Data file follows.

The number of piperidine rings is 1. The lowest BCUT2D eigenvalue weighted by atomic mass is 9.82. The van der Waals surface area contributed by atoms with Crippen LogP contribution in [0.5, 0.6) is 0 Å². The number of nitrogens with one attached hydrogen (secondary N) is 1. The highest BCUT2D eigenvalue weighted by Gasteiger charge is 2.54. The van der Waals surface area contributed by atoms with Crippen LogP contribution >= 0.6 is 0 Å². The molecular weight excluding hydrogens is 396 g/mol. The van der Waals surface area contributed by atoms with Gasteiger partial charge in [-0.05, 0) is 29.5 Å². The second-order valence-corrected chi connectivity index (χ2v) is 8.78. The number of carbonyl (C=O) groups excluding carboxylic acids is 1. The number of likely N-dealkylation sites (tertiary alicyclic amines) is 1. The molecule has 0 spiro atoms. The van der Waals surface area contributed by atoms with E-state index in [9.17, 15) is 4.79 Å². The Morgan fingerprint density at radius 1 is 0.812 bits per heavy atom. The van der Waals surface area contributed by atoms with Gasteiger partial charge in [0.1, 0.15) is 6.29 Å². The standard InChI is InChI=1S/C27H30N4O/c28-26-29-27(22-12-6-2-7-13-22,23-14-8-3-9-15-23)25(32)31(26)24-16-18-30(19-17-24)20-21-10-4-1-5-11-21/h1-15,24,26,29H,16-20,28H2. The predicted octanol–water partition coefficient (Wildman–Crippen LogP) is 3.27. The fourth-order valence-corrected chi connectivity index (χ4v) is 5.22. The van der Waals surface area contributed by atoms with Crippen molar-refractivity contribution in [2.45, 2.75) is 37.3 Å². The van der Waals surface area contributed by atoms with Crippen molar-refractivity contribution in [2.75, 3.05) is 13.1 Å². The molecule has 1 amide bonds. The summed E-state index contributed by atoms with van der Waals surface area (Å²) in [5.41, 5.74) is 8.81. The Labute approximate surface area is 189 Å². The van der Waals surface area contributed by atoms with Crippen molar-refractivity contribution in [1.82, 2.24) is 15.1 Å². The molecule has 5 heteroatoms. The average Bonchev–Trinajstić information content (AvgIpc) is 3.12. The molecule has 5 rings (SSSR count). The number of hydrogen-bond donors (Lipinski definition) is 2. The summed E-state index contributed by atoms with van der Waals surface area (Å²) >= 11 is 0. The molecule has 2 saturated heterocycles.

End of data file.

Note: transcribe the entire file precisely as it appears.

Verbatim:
The number of piperidine rings is 1. The lowest BCUT2D eigenvalue weighted by atomic mass is 9.82. The van der Waals surface area contributed by atoms with Crippen LogP contribution in [0.5, 0.6) is 0 Å². The number of nitrogens with one attached hydrogen (secondary N) is 1. The highest BCUT2D eigenvalue weighted by Gasteiger charge is 2.54. The van der Waals surface area contributed by atoms with Crippen LogP contribution >= 0.6 is 0 Å². The molecular weight excluding hydrogens is 396 g/mol. The van der Waals surface area contributed by atoms with Gasteiger partial charge in [-0.05, 0) is 29.5 Å². The second-order valence-corrected chi connectivity index (χ2v) is 8.78. The number of carbonyl (C=O) groups excluding carboxylic acids is 1. The number of likely N-dealkylation sites (tertiary alicyclic amines) is 1. The molecule has 0 spiro atoms. The van der Waals surface area contributed by atoms with E-state index in [9.17, 15) is 4.79 Å². The Morgan fingerprint density at radius 1 is 0.812 bits per heavy atom. The van der Waals surface area contributed by atoms with Gasteiger partial charge in [0.1, 0.15) is 6.29 Å². The standard InChI is InChI=1S/C27H30N4O/c28-26-29-27(22-12-6-2-7-13-22,23-14-8-3-9-15-23)25(32)31(26)24-16-18-30(19-17-24)20-21-10-4-1-5-11-21/h1-15,24,26,29H,16-20,28H2. The predicted octanol–water partition coefficient (Wildman–Crippen LogP) is 3.27. The fourth-order valence-corrected chi connectivity index (χ4v) is 5.22. The van der Waals surface area contributed by atoms with Crippen molar-refractivity contribution in [2.45, 2.75) is 37.3 Å². The van der Waals surface area contributed by atoms with Crippen molar-refractivity contribution in [2.75, 3.05) is 13.1 Å². The molecule has 1 amide bonds. The summed E-state index contributed by atoms with van der Waals surface area (Å²) in [5.41, 5.74) is 8.81. The Labute approximate surface area is 189 Å². The van der Waals surface area contributed by atoms with Crippen molar-refractivity contribution in [1.82, 2.24) is 15.1 Å². The molecule has 5 heteroatoms. The average Bonchev–Trinajstić information content (AvgIpc) is 3.12. The molecule has 5 rings (SSSR count). The number of hydrogen-bond donors (Lipinski definition) is 2. The summed E-state index contributed by atoms with van der Waals surface area (Å²) >= 11 is 0. The molecule has 2 saturated heterocycles.